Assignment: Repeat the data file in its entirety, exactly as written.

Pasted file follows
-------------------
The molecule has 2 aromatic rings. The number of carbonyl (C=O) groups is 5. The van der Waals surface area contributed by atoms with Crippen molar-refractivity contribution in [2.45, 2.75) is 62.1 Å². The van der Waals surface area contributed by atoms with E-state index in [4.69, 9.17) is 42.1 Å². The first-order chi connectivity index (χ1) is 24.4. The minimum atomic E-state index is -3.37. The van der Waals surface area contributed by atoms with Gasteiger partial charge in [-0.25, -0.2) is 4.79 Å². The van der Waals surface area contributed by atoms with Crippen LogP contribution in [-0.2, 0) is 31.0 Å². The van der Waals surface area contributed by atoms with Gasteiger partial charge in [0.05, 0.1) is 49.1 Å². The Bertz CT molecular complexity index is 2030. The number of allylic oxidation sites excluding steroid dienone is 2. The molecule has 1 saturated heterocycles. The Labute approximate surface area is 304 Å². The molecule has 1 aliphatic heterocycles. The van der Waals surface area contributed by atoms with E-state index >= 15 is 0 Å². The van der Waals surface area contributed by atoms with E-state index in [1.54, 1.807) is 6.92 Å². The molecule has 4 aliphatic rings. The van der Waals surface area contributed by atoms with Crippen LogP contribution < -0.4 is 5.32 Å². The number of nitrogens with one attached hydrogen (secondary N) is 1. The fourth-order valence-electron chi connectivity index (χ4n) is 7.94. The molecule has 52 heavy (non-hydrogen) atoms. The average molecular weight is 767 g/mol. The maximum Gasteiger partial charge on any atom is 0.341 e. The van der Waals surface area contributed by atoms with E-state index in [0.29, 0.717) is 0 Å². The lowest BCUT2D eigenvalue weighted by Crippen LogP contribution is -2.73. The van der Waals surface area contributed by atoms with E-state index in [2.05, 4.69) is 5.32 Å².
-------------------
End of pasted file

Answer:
The molecule has 2 aromatic rings. The number of carbonyl (C=O) groups is 5. The van der Waals surface area contributed by atoms with Crippen molar-refractivity contribution in [2.45, 2.75) is 62.1 Å². The van der Waals surface area contributed by atoms with E-state index in [4.69, 9.17) is 42.1 Å². The first-order chi connectivity index (χ1) is 24.4. The minimum atomic E-state index is -3.37. The van der Waals surface area contributed by atoms with Gasteiger partial charge in [-0.25, -0.2) is 4.79 Å². The van der Waals surface area contributed by atoms with Crippen LogP contribution in [-0.2, 0) is 31.0 Å². The van der Waals surface area contributed by atoms with Gasteiger partial charge in [0.05, 0.1) is 49.1 Å². The Bertz CT molecular complexity index is 2030. The number of allylic oxidation sites excluding steroid dienone is 2. The molecule has 1 saturated heterocycles. The Labute approximate surface area is 304 Å². The molecule has 1 aliphatic heterocycles. The van der Waals surface area contributed by atoms with E-state index >= 15 is 0 Å². The van der Waals surface area contributed by atoms with E-state index in [1.54, 1.807) is 6.92 Å². The molecule has 4 aliphatic rings. The van der Waals surface area contributed by atoms with Crippen LogP contribution < -0.4 is 5.32 Å². The number of nitrogens with one attached hydrogen (secondary N) is 1. The fourth-order valence-electron chi connectivity index (χ4n) is 7.94. The molecule has 52 heavy (non-hydrogen) atoms. The average molecular weight is 767 g/mol. The maximum Gasteiger partial charge on any atom is 0.341 e. The van der Waals surface area contributed by atoms with E-state index in [0.29, 0.717) is 0 Å². The lowest BCUT2D eigenvalue weighted by Crippen LogP contribution is -2.73. The van der Waals surface area contributed by atoms with E-state index in [2.05, 4.69) is 5.32 Å².